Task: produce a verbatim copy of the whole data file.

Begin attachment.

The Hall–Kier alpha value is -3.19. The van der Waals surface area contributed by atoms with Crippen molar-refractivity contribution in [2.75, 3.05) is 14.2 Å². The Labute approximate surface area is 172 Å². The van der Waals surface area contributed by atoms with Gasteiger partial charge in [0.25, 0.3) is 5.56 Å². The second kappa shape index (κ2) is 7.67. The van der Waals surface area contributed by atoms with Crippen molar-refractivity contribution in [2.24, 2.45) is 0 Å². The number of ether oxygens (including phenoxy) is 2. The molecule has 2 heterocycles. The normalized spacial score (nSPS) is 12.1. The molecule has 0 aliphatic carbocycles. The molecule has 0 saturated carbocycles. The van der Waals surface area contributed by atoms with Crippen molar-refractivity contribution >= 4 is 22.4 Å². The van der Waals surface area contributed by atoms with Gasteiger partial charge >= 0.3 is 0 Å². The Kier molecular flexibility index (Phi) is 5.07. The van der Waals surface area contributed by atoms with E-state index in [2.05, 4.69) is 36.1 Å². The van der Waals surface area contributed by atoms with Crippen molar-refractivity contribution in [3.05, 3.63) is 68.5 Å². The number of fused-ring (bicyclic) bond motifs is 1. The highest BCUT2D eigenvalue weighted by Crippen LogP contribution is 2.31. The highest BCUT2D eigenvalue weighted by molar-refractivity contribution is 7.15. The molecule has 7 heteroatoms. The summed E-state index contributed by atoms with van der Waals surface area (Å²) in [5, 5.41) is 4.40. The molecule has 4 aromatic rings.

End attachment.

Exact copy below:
The Hall–Kier alpha value is -3.19. The van der Waals surface area contributed by atoms with Crippen molar-refractivity contribution in [2.75, 3.05) is 14.2 Å². The Labute approximate surface area is 172 Å². The van der Waals surface area contributed by atoms with Gasteiger partial charge in [0.25, 0.3) is 5.56 Å². The second kappa shape index (κ2) is 7.67. The van der Waals surface area contributed by atoms with Crippen molar-refractivity contribution in [2.24, 2.45) is 0 Å². The number of ether oxygens (including phenoxy) is 2. The molecule has 2 heterocycles. The normalized spacial score (nSPS) is 12.1. The molecule has 0 aliphatic carbocycles. The molecule has 0 saturated carbocycles. The van der Waals surface area contributed by atoms with Crippen molar-refractivity contribution >= 4 is 22.4 Å². The van der Waals surface area contributed by atoms with Gasteiger partial charge >= 0.3 is 0 Å². The Kier molecular flexibility index (Phi) is 5.07. The van der Waals surface area contributed by atoms with E-state index in [2.05, 4.69) is 36.1 Å². The van der Waals surface area contributed by atoms with Crippen molar-refractivity contribution in [3.05, 3.63) is 68.5 Å². The number of fused-ring (bicyclic) bond motifs is 1. The highest BCUT2D eigenvalue weighted by Crippen LogP contribution is 2.31. The highest BCUT2D eigenvalue weighted by molar-refractivity contribution is 7.15. The molecule has 7 heteroatoms. The summed E-state index contributed by atoms with van der Waals surface area (Å²) in [5, 5.41) is 4.40. The molecule has 4 aromatic rings.